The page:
eBook Notes For Friday October 23, 2009

Authors experiment with Twitterfiction

For Neil Gaiman, it began with a disconcerting image of a girl spoken to by her reflection in a mirror. For Melvin Burgess, it was a mother told by a passing elderly woman that her babies weren’t human. The two award-winning children’s authors have both begun to dabble in storytelling via Twitter, with Gaiman’s experiment on the micro-blogging site concluding today, but Burgess set to carry on tweeting.

Let’s not all forget writer Charlie Huston.

Sarah Ferguson sells off rights to her children’s books in the face of firm’s £600,000 debts

The cash-strapped Duchess of York has sold the TV and merchandising rights to her children’s books in a move that sees her transformed from a potential bankrupt into a successful businesswoman.

The face-saving deal, following weeks of speculation about the state of her personal finances and revelations that she was being pursued by creditors, could net her a fortune that will dwarf her recent debts.

Sarah Ferguson has signed over the ‘intellectual property assets’ to her picture book Tea For Ruby, about a little girl who tries to perfect her manners in time for tea with the Queen, which topped the US Bestsellers List last years.

Queen rocker Brian May unveils 3D book

The 62-year-old rock star’s childhood fascination with three-dimensional pictures set him on a lifetime’s quest to find an unknown village captured by the equally mysterious Victorian photographer T. R. Williams.

While penning global hits like “We Will Rock You”, “The Show Must Go On” and “Flash”, Freddie Mercury’s band mate was also on a mission to rescue Williams’ stereo images of joyful country life, which leap out at the viewer in 3D.

The guitar wizard tracked down the tiny Oxfordshire village of Hinton Waldrist, deep in the southern English countryside, and scoured the world for the 59 images which give a unique glimpse into rustic life 150 years ago.

This story about the 3D book is really wonderful. Read all of it.

UK startup to launch 3D virtual gifts app for iPhone

“Little World Gifts is a boutique store full of festive curios and trinkets to surprise, delight and amuse during the festive season. The free Little World Gifts iPhone app lets you browse a range of gorgeous, handcrafted, 3D, interactive digital gifts, and send them to your friends. And of course, it wouldn’t be Christmas if you couldn’t play with your presents too.”

Aha! Let’s drop the term “book.” Let’s call them textual virtual movies!

Creative Profiles – iPhone developers – Enhanced Editions

Q. What are the design considerations when creating content for such a small screen experience?

Our design considerations were simple, and challenging – what would Apple do? That was our question throughout. Reduce, reduce again, polish. I’ve always felt that good design should be invisible to the user; it is not the process of adding, but taking away. On legibility, we’re typochondriacs of the highest order and attention to detail on this stuff took a long time – and we’re proud of that.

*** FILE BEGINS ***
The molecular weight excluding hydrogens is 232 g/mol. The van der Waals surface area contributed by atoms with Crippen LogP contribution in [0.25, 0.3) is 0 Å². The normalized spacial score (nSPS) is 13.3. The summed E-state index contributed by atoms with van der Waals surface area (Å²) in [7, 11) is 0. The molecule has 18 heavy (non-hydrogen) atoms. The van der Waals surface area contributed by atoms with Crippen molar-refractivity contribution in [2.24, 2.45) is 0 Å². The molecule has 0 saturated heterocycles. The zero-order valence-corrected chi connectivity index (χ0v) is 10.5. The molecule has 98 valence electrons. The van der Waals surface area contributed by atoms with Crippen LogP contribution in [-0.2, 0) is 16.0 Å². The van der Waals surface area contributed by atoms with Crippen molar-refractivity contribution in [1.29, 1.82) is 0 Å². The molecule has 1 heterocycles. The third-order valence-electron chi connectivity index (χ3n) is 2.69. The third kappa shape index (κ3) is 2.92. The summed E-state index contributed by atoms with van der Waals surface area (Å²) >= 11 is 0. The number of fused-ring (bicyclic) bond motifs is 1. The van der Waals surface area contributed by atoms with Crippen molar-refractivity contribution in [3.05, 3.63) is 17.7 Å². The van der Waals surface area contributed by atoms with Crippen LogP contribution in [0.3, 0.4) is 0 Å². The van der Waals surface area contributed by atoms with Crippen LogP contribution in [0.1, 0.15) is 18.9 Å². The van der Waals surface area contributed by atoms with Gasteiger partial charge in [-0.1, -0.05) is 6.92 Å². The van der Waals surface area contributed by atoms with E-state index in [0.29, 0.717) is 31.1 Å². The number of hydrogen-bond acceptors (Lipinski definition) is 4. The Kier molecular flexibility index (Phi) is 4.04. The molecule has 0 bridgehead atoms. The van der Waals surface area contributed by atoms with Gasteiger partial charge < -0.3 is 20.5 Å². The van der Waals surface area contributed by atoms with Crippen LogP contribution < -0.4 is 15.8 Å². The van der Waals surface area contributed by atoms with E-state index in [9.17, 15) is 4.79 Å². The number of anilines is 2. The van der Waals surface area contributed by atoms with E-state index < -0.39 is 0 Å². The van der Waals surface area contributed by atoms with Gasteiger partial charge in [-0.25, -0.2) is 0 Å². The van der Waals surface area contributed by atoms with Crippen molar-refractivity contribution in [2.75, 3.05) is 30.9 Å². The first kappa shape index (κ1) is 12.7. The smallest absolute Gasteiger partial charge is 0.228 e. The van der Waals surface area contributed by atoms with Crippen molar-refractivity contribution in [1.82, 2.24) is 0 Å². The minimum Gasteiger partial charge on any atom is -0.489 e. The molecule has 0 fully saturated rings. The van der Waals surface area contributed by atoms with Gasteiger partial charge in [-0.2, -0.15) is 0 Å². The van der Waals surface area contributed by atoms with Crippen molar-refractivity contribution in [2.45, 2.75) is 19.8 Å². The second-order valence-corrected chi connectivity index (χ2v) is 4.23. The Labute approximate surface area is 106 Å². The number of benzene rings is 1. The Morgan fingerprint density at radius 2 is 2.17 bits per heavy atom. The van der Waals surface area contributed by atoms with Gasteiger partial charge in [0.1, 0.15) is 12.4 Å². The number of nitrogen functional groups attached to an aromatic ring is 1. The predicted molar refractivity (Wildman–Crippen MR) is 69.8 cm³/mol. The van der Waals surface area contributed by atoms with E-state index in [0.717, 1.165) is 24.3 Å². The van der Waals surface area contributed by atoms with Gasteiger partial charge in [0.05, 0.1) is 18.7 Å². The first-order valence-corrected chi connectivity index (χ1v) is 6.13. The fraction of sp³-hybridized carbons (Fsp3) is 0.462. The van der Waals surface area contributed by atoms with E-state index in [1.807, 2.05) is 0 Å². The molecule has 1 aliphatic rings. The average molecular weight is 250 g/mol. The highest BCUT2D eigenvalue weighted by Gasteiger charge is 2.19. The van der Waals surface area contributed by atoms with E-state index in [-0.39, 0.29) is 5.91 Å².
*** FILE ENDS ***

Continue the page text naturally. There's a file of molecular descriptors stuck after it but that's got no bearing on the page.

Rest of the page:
I like this peek behind the scenes too:

The second stage, preparing the text, is more technical but straightforward. Our software runs off ePub, the industry standard for ebooks. We import that into our xcode project, and then run a typographic and general preflight sweep across it – drop caps, chapter heads and so on.

ScrollMotion reveals 200k e-book sales on iPhone

US firm ScrollMotion says it has sold more than 200,000 e-book apps for iPhone in just ten months on the App Store.

This is significnt because ScrollMotion’s prices are print-like: expensive!

Newser’s iPhone App: Are We Nuts?

I’ll be frank, I look at Newser’s iPhone app—I have been offering my comments and suggested revisions and wish list to product developers, who are occasionally responsive, for months now—and have no idea how it will ever produce a penny of income.

Boldfaced emphasis added by me.

I’ve saved the major bit for last. This is an earthquake:

Ebay’s iPhone app rings up sales of $400m

Shoppers have spent more than $400m this year on merchandise using Ebay’s application for the Apple iPhone, a striking indication that consumers are becoming more comfortable with mobile shopping.

More than 4.6m people have downloaded the Ebay app, using it to buy not just books and clothes, but also a Lamborghini, a $150,000 boat, and a Bentley.

“The lines between mobile and fixed devices are beginning to blur,” said Ebay chief executive John Donahoe. “I may do my research on my laptop, but actually make my purchase on my mobile device.”

That is just huge. Staggering huge.

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